Awano writes that "Wood" is a good Example of how Munro, being "a tireless self-editor", rewrites and revises a story, in this case returning to it for a second publication nearly thirty years later. In this case, Awano says, Munro revised characterizations, themes and perspectives, as well as rhythmic syllables, a conjunction or a punctuation mark. The characters change, too. Inferring from the perspective they take on things, they are middle-age in 1980, and in 2009 they are older. Awano perceives a heightened lyricism brought about not least by the poetic precision of the revision undertaken by the author. The 2009 version is made up of eight sections instead of three in 1980, and it has a new ending. Awano writes that Munro literally "refinishes" the first take on the story, with an ambiguity that is characteristic of Munro’s endings, and that the author re-imagines her stories throughout her work a variety of ways.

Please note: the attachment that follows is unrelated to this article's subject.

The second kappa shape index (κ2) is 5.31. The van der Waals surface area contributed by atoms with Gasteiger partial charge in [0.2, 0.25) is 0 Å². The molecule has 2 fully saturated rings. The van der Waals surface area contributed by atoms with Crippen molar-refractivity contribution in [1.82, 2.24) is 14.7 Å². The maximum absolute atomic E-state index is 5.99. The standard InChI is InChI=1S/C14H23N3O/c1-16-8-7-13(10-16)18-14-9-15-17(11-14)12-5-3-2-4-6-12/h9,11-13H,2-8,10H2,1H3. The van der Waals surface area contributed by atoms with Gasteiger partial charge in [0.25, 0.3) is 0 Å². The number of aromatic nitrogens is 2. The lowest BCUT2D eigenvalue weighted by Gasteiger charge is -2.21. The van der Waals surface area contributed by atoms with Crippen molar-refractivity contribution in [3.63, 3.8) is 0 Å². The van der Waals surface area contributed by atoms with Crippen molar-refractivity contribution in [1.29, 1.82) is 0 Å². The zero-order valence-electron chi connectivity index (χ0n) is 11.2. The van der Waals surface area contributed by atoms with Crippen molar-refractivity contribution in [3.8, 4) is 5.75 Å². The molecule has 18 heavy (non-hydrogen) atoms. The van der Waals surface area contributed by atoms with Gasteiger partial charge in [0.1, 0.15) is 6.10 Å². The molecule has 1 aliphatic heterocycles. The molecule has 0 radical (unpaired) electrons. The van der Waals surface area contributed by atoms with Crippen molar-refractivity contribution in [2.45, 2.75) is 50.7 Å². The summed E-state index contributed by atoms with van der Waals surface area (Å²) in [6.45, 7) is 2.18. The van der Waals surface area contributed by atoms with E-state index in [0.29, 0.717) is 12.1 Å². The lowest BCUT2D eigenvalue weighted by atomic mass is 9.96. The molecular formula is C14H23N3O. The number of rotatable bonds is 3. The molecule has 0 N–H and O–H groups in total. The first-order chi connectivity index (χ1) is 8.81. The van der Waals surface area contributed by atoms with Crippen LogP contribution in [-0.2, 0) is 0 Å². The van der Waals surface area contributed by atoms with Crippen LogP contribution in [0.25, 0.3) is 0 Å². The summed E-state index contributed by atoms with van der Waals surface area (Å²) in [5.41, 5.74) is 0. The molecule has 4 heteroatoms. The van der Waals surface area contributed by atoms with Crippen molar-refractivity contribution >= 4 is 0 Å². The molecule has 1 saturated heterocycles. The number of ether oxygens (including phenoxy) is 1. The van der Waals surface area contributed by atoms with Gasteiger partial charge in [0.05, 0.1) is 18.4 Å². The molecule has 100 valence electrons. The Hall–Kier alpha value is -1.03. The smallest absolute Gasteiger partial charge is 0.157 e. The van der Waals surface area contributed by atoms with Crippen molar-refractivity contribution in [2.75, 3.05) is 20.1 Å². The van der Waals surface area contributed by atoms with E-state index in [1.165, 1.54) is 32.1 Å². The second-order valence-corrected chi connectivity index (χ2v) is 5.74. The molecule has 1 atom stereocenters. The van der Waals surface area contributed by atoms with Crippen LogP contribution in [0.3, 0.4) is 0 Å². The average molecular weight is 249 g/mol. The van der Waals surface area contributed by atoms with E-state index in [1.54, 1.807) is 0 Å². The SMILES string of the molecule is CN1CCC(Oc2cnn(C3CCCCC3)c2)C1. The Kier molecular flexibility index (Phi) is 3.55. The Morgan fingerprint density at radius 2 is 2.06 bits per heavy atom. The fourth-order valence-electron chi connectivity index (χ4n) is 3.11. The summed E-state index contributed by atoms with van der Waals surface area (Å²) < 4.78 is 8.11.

Munro is noted for her longtime association with Editor and publisher Douglas Gibson. When Gibson left Macmillan of Canada in 1986 to launch his own Douglas Gibson Books imprint at McClelland and Stewart, Munro returned the advance that Macmillan had already paid her for The Progress of Love so that she could follow Gibson to the new company. Munro and Gibson have retained their professional association ever since; when Gibson published his own memoirs in 2011, Munro wrote the introduction, and to this day Gibson often makes public appearances on Munro's behalf when her health prevents her from appearing personally.
Film adaptations of Munro's short stories have included Martha, Ruth & Edie (1988), Edge of Madness (2002), Away from Her (2006), Hateship, Loveship (2013) and Julieta (2016).
Alice Munro publishes variant versions of her stories, sometimes within a short span of time. Her works "Save the Reaper" and "Passion" came out in two different versions in the same year, in 1998 and 2004 respectively. At the other end of the scale, two stories were republished in a variant version about 30 years later, "Home" (1974/2006) and "Wood" (1980/2009).